Troy and Alana Pack had spent the day at their neighborhood Halloween party in Danville. Ten-year-old Troy went as a baseball player, and 7-year-old Alana was a good witch. In the afternoon, they changed out of their costumes and set out for a walk with their mother down Camino Tassajara. Destination: Baskin Robbins 31 Flavors.
“Alana, she liked anything with chocolate,” says their father, Bob Pack. “Troy, for sure, bubble gum ice cream, ’cause he liked counting the bubble gums that he would get.”
Bob Pack stayed home to rest. His family made it only half a mile down the road before his phone rang: “I received a call from a neighbor screaming there’d been an accident. And I raced down there,” he says.
An impaired driver had veered off the road and hit Troy and Alana head-on. Pack was doing CPR on Troy when the paramedics arrived.
“I remember telling them I love them, and hang on. Just praying that they could hang on,” he says
Troy and Alana were pronounced dead at the hospital. In the months after their death, Pack’s wife, Carmen, retreated into her Catholic faith. Bob Pack was angry.
“I think, for me to get through, I needed action,” he says, “and I needed to take action for justice for Troy and Alana, and also for doing something that I thought maybe I could change to benefit others in the future.”
That was nearly 11 years ago. Pack quit his tech job to become an advocate. Over the last decade, he has helped write seven bills in California’s Legislature and has evolved into a savvy political player. None of his efforts have been bigger than the one he’s working on for the November election: Proposition 46, the patient safety initiative. It’s complex and has three distinct proposals.
Requires Doctors to Check Prescription Database
The first one, aimed at addressing “doctor shopping,” became a pet issue of Pack’s after the accident. Investigators found the driver who killed his kids was abusing prescription narcotics.
“She had gone to numerous doctors, saying that she was under different pain, neck pain, back pain, leg pain, elbow pain,” he says. “They, in my view, recklessly wrote prescriptions for her, for thousands of pills.”
Pack set out to help the state build a database where doctors can see how many times a patient has been prescribed serious narcotics, like Vicodin or Oxycontin. The result is the CURES database, or the Controlled Substance Utilization Review and Evaluation System.
Prop. 46 would make it mandatory for doctors to consult the database. California would become one of nine states requiring doctors to check before prescribing painkillers to first-time patients.
After passing similar laws, both Tennessee and New York saw a significant reduction in the number of narcotics prescriptions written. Studies have verified the correlation, but acknowledge that some of the reduction may be due to drug abusers turning to alternative sources or street drugs, like heroin.
Many doctors in California like the database. Some have called it “indispensable.” But they don’t like being told how to practice medicine.
“The problem with the current way the ballot measure is written is it makes it mandatory, to have that database checked,” says Dr. Richard Thorp, president of the California Medical Association (CMA), adding technical glitches have made the database unreliable.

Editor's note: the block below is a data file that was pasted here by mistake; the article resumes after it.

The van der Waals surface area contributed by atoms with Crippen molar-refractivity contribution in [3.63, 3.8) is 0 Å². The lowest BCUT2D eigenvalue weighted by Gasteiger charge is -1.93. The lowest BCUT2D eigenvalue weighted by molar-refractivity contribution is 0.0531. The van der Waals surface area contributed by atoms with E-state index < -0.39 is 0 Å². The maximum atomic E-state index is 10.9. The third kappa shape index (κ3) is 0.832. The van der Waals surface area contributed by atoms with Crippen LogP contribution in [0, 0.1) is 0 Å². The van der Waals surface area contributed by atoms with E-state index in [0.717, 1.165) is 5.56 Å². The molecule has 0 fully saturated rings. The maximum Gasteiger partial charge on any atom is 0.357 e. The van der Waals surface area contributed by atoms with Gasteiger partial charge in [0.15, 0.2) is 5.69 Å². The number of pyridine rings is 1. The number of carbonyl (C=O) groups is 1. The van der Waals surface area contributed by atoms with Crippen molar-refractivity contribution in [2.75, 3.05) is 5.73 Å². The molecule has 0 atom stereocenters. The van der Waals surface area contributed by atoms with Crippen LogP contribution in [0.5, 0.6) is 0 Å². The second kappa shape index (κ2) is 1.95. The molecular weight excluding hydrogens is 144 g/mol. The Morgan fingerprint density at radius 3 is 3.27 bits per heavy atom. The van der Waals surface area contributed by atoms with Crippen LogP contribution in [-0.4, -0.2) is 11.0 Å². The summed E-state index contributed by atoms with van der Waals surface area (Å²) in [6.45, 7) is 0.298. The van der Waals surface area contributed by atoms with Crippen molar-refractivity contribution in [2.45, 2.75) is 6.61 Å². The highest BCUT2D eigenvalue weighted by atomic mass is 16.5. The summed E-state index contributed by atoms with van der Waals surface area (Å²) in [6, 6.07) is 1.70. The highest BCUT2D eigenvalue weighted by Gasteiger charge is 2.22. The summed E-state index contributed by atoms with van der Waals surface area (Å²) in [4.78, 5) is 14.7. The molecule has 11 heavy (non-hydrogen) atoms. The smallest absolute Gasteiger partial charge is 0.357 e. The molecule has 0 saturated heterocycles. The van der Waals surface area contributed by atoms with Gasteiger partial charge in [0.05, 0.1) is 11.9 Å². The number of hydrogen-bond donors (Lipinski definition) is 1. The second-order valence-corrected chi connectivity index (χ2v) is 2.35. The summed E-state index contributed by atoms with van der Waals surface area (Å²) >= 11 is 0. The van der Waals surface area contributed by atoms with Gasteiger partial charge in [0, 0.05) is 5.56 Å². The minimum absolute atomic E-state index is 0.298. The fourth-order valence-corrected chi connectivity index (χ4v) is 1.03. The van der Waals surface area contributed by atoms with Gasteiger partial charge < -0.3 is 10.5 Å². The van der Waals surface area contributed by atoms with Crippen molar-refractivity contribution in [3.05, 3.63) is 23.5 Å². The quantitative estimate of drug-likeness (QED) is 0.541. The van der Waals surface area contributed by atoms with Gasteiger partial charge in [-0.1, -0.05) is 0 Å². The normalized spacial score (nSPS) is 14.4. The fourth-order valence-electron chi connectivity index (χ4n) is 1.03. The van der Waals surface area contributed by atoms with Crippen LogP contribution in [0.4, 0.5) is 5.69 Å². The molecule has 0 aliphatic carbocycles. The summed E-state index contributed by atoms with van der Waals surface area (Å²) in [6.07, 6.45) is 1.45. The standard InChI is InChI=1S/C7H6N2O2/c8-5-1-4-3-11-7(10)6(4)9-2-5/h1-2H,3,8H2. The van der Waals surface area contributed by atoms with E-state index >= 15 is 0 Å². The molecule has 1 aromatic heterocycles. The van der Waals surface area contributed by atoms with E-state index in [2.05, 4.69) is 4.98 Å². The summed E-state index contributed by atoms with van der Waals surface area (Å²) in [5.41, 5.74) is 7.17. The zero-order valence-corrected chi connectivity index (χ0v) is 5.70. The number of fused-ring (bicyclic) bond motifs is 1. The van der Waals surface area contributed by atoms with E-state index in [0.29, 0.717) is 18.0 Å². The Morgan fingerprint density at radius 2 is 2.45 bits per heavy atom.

Lifts Cap on Malpractice Awards
Doctors are also unhappy about another big piece of Prop 46: the proposed change to the cap on “pain and suffering” awards in medical malpractice lawsuits.
After his kids died, Bob Pack wanted to sue the doctors that prescribed drugs to the driver.
“I set out and talked to about eight lawyers,” he says.
They all turned him down. They told him a 1975 state law limited the malpractice award he could get to $250,000. That meant puny attorneys’ fees. The lawyers said it simply wasn’t cost effective for them to take his case.
“My reaction was ‘What?!’ That’s not democratic. That’s not America,” Pack says. “We all have the right to the court system.”
The law that set the cap is called MICRA, the Medical Injury Compensation Reform Act of 1975, passed with the intention of keeping medical liability insurance costs low. Several other states followed suit. California’s law caps only non-economic damages, or pain and suffering awards. Economic damages –- money that accounts for medical expenses, or lost wages when a person can no longer work because of a medical mistake –- are not capped.
But economic damages were no help in a case like Pack’s. His children had no jobs and therefore no lost wages. And they were dead, so they had no ongoing medical bills.
A study from Emory University shows that medical malpractice caps limit access to legal representation for up to 95 percent of victims. Children, the elderly and other people with no or very low incomes who cannot claim economic damages are the most affected.
“So the victim gets victimized a second time, not only by the harm or the loss of a loved one, but then they get no accountability or justice through the legal system,” Pack says.
That’s why some states have ruled such caps on pain and suffering awards unconstitutional.
Pack thinks California’s non-economic malpractice award should at least be adjusted for inflation, so lawyers would be more willing to take legitimate cases. Prop. 46 would raise the cap from $250,000 to $1.1 million and provide an annual adjustment for inflation going forward.
But the CMA’s Richard Thorp sees a big problem. “That will encourage additional lawsuits in the system.” He argues more lawsuits will cause malpractice insurance premiums to go up, and those costs could drive doctors out of California.
“You’ll start to see it become more difficult to recruit doctors to California,” he says. “And you’ll see doctors in the middle of their career start to look at it and say, ‘Maybe I can find a practice someplace else in another state where it will be more financially viable and I wouldn’t have to worry about the same number of malpractice cases as I’m going to have to face in California.’ ”
About a dozen other states have caps on pain and suffering awards similar to California’s.